AWS Networking Introduction – Part 2

The part 1 of this article (link) introduced basic AWS concepts, such as VPCs, subnets, route tables and Internet gateways. This post provides information on connectivity outside of a VPC.

VPC Peering

VPC peering establishes bidirectional connectivity between 2 VPCs. These VPCs can belong to different accounts and recently reside in different regions. CIDRs blocks of these VPCs must not overlap.

VPC peering is created by sending request from one of the VPCs and then accepting it from another. No gateway constructs are required to use VPC peering. Routes to remote side networks reference peering resource IDs, which use pcx- prefix. The following diagram shows VPC peering and associated routes for a sample topology.

Figure 1. VPC Peering

A VPC peering provides connectivity only between CIDRs in two VPCs. One peer cannot use another to transitively connect to other VPCs and external networks. For example, in hub-and-spoke topologies, spoke VPCs cannot communicate with each other by transiting hub over VPC peering. VPC cannot also access Internet Gateways, VPC endpoints, VPNs and Direct Connects of its peer.

Number of VPC peering connections is limited to 50 per VPC by default, with maximum of 125.


VPNs connects on-premises or partner networks to a VPC using AWS region-level construct called Virtual Private Gateway (VPG). High availability of VPN Connection is achieved by establishing 2 IPSec tunnels per connection.

VPN consists of 3 configuration elements:

  • Virtual Private Gateway (uses prefix vgw-)
  • Customer Gateway (prefix cgw-)
  • VPN Connection

The diagram in Figure 2 shows a sample topology.

Figure 2. AWS VPN Connection

What is Virtual Private Gateway (VPG)?

In the context of VPN terminology, VPG is an AWS managed VPN concentrator. To gain connectivity to remote destination route tables use VPG as the target.  An account can contain up to 5 VPGs per region and only one can be attached to a VPC at a time. You can allocate BGP AS Number to the VPG for dynamic routing. Otherwise, AWS will allocate ASN of 64512 automatically.

What is a Customer Gateway?

Customer Gateway is on remote side of the connection, for example, at the data center or on-premises network. Administrator creates Customer Gateway specifying its public IP address and type of routing (static or dynamic BGP).

VPN Connection

VPN connection uses VPG and Customer Gateway to create 2 IPSec tunnels. If connection is based on static routes you will require to specify IP network on Customer Gateway side. You can optionally designate point-to-point CIDRs for tunnel interfaces in range and pre-shared keys at this stage.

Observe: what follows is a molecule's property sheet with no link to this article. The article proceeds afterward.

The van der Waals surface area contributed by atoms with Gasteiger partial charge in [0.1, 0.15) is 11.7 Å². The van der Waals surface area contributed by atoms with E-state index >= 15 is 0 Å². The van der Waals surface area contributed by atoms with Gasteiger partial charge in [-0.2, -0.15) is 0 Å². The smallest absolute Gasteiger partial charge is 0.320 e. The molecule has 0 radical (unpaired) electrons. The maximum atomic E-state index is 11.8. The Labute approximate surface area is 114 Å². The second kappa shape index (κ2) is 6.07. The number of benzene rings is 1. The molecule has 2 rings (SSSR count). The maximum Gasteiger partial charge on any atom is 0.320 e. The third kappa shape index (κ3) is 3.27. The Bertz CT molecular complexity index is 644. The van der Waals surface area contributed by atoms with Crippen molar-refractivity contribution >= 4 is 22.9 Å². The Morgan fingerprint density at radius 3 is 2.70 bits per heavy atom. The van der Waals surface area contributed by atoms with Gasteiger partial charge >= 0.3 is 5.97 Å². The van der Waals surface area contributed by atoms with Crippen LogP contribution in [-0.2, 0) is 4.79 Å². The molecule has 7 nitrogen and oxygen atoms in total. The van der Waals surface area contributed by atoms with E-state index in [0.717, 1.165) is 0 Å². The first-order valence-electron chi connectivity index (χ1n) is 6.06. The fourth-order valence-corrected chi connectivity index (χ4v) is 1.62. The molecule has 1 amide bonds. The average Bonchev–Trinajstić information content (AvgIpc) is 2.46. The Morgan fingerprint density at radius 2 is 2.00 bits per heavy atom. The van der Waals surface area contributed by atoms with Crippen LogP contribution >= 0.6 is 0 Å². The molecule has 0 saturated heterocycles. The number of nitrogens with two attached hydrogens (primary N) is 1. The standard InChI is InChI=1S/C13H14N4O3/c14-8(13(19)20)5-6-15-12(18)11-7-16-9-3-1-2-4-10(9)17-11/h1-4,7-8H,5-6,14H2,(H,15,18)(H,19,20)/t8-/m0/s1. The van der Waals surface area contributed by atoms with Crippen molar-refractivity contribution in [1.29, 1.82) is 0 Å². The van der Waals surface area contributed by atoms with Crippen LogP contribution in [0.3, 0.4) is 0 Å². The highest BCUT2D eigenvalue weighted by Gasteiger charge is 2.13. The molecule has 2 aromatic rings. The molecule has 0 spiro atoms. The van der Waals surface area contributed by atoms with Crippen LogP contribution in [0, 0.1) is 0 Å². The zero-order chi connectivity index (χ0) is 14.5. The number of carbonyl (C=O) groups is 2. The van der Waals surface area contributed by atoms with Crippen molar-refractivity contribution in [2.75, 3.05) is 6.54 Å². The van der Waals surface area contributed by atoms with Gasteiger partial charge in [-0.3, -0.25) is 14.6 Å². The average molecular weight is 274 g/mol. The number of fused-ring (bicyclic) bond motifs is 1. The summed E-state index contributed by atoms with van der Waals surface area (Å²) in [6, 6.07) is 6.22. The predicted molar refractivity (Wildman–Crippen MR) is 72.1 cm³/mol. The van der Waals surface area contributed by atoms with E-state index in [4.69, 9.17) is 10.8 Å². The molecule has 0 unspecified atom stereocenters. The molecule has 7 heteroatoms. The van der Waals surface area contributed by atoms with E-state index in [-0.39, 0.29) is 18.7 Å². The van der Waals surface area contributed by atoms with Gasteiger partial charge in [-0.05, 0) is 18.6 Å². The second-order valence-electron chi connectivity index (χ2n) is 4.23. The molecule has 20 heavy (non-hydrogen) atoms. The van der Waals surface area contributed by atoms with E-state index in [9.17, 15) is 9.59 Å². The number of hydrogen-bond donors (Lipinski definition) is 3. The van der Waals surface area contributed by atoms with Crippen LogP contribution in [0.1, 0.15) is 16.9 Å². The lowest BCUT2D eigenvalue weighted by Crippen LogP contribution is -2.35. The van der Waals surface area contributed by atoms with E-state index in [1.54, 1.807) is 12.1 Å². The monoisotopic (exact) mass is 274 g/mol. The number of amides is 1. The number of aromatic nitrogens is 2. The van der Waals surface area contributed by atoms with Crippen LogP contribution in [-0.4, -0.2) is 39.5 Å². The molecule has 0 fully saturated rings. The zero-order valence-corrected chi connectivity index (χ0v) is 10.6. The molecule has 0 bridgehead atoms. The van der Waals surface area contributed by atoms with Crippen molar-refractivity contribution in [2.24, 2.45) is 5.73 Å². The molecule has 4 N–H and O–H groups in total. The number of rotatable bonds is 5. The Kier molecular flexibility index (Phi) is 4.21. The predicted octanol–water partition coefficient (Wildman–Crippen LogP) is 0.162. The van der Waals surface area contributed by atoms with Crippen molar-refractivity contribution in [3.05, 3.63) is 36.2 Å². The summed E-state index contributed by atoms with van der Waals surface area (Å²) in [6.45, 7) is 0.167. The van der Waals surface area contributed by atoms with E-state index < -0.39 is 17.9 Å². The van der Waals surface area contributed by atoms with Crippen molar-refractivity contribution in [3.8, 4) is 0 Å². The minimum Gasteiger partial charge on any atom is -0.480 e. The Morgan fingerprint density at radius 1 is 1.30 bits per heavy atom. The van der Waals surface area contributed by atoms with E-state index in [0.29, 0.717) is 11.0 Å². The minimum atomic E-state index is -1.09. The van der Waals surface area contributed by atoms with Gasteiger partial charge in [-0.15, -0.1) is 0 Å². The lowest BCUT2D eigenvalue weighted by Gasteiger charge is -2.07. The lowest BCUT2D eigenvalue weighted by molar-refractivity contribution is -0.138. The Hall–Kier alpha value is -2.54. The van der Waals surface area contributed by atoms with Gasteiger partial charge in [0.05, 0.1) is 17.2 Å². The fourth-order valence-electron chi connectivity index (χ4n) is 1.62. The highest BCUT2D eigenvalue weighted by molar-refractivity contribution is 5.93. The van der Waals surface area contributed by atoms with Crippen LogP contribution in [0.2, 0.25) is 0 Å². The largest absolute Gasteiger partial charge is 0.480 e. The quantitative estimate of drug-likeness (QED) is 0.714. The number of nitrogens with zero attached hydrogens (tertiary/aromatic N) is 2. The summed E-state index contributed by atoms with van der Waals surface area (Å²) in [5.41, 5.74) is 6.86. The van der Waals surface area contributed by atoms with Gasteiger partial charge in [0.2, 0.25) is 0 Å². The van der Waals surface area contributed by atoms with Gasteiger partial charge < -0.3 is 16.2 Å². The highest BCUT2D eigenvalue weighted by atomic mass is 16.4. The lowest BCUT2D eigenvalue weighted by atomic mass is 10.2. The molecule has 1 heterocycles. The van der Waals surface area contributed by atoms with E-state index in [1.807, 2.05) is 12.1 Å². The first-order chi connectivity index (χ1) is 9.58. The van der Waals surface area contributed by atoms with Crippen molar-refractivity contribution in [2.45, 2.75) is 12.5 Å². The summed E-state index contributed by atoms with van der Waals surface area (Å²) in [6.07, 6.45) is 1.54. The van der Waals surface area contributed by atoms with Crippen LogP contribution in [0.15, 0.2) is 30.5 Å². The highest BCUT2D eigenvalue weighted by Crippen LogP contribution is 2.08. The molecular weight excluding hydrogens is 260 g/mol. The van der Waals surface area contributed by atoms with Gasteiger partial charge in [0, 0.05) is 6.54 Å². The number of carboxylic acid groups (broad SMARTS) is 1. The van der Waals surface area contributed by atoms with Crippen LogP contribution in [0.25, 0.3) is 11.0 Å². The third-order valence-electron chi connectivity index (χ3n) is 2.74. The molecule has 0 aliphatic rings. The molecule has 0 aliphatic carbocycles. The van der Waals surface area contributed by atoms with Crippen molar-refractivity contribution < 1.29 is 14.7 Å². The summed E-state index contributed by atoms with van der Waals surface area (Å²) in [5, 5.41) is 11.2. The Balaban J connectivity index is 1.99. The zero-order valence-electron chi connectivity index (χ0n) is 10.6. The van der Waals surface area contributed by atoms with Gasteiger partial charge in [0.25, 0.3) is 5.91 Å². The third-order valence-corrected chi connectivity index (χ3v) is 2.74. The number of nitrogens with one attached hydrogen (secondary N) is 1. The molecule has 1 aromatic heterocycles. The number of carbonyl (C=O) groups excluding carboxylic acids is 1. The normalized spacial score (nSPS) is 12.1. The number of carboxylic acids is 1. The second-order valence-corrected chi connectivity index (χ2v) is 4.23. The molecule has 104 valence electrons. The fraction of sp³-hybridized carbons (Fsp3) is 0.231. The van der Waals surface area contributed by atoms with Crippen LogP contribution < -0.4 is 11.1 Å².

Once connection is configured, you can download configuration files for your type of the device. This file will contain information on AWS side IP addresses, as well as pre-shared keys and encryption parameters.

AWS publishes sample configuration for different types of devices. For example, URLs below contain information on how to configure Cisco ASA firewall (with and without virtual tunnel interfaces):

How to route traffic over VPN from a subnet?

Once tunnel is established and operational, VPG will update its routing table using BGP or static information you provided with remote subnet behind the Customer Gateway. However, VPC route tables by default don’t have this information. You can either add static routes to the required route tables or enable route propagation.

With route propagation VPG’s routes are automatically copied to the corresponding route table. The limit of propagated routes per route table is 100 and in many cases BGP route filtering and summarization should be done on the customer side.

AWS Direct Connect

Direct Connect is a dedicated private connection into AWS. Routers on AWS side are located in multiple locations around the world. There are 2 connectivity options.

First one is dedicated port on AWS side. This connection is Single Mode fiber-based and it is either 1000Base-LX (5 km maximum length) or 10GBase-LR (10 km) at the physical layer and 802.1q trunk on Layer-2. This option works if you require high throughput (LACP link aggregation is available) and your equipment is either collocated in a Direct Connect location or a service provider can extended it to your data center or office.

The second option is a hosted connection. In this scenario AWS Direct Connect partner makes its own dedicated connections available to multiple customers. A customer can obtain smaller bandwidth links compared to a dedicated port. Each hosted connection is allocated a 802.1q tag. To establish connectivity to multiple VPCs, you will need to obtain a hosted connection per VPC.

Figure 3. Direct Connect Components

What is Virtual Interface?

Virtual Interface is a Layer 3 connection that is established over Direct Connect. With dedicated Direct Connect port, you can create multiple virtual interfaces. When hosted ports are in use, AWS Partner will provide a single Virtual Interface per connection.

Virtual Interface can be private or public. Private VIFs connect to VPCs and public VIF connects to AWS public services, such as EC2 and S3.

Virtual Interface must run BGP to exchange routes between VPC (or public AWS services) and customer network. Customer can use private BGP AS (Autonomous System) number, or, if available, it’s own public ASN. For public peering, list of public IP prefixes that will be advertised by the customer must be specified.

Where Direct Connect is terminated in VPC?

On AWS side Private Virtual Interfaces (VIFs) are terminated on Virtual Private Gateway (VPG) or VPC Direct Connect Gateway. Recently, VPC Transit Gateway has been announced and it is expected that it will be able to have Private VIFs terminated on it too.

VPC Direct Connect Gateway and Transit Gateways will be introduced in the next article.